Sunday, February 26, 2012

The Original Title of this Post was "Short Update." Ha!

The weekends just seem to fly by anymore. It feels like I got a ton of work finished but now that I look back it seems like almost nothing. I've been working on getting my campaign setting written down into a user friendly format so my players can go to it as a resource just like any other rulebook. I've managed to get through the introduction and a few of the race descriptions and rules. Here is a brief excerpt from the section on Lepidons, a race that replaces lizard folk in the world of Korr. They are still lizard folk, but built as a character race instead of a monster race.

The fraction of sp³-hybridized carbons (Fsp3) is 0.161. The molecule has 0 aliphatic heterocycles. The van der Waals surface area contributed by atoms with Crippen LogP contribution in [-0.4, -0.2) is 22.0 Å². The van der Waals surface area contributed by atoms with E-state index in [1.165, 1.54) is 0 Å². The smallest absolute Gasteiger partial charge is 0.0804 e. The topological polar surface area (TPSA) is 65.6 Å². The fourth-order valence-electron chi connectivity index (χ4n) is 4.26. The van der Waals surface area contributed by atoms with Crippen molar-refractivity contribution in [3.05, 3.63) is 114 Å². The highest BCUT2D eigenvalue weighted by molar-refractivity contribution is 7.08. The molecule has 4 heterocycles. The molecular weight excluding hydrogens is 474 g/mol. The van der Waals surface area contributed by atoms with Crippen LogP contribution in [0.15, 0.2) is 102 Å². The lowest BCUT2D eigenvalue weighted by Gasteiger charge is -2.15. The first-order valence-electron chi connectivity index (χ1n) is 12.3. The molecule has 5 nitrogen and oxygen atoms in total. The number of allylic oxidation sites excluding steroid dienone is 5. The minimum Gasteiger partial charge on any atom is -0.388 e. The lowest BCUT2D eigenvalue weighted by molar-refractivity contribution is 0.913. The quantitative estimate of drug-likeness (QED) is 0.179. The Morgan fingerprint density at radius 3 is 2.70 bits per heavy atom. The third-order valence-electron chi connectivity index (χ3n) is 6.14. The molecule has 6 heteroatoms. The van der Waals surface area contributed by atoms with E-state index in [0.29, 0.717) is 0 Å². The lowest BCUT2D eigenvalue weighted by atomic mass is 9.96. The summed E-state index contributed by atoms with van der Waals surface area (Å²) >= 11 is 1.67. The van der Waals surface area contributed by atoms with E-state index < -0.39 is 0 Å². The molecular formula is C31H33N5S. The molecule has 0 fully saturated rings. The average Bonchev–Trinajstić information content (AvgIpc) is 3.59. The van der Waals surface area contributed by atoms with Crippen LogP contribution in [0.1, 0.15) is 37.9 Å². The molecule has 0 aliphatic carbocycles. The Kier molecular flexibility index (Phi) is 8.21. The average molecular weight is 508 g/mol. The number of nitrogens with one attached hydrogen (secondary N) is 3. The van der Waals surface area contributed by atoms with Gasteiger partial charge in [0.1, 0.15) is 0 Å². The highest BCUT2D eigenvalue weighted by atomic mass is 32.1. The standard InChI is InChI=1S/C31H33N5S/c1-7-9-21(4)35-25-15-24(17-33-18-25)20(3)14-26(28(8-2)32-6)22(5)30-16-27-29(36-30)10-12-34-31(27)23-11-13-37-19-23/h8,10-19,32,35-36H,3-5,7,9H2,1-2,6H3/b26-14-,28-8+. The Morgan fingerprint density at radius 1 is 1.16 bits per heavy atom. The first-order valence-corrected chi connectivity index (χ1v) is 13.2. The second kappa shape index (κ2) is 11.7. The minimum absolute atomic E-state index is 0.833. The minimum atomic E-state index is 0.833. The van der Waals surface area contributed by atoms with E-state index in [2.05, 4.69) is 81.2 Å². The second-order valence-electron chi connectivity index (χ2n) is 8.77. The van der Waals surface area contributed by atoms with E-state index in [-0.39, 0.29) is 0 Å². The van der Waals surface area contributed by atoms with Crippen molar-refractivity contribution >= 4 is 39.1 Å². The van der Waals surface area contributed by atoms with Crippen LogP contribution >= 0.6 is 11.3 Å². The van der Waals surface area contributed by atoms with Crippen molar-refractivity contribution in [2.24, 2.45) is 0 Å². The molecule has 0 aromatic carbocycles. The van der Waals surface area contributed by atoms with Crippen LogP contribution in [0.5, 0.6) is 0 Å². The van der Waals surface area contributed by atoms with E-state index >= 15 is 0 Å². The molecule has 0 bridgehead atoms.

Physical Description: Lepidons stand 6 to 7 feet tall and weigh 200 to 250 pounds although their slightly hunched posture makes them appear shorter. Their scale covered bodies span a range of colors similar to chromatic dragons and some breeds even feature short spikes, colorful fins or spotted color patterns. They occasionally run into problems while traveling outside of their rainforest homes, as most furniture is not made to accommodate their 4 foot tails. Female lepidons are more slender and smaller than their male counterparts, but just as deadly.
While lepidons have fairly simple lifestyles, they love colorful and gaudy clothing and gear. Much of their wardrobe is accessorized with large colorful feathers, animal skins and bulky gold jewelry. In lepidon culture a victorious warrior is entitled to the spoils of war and successful soldiers are often covered in the baubles of their vanquished foes.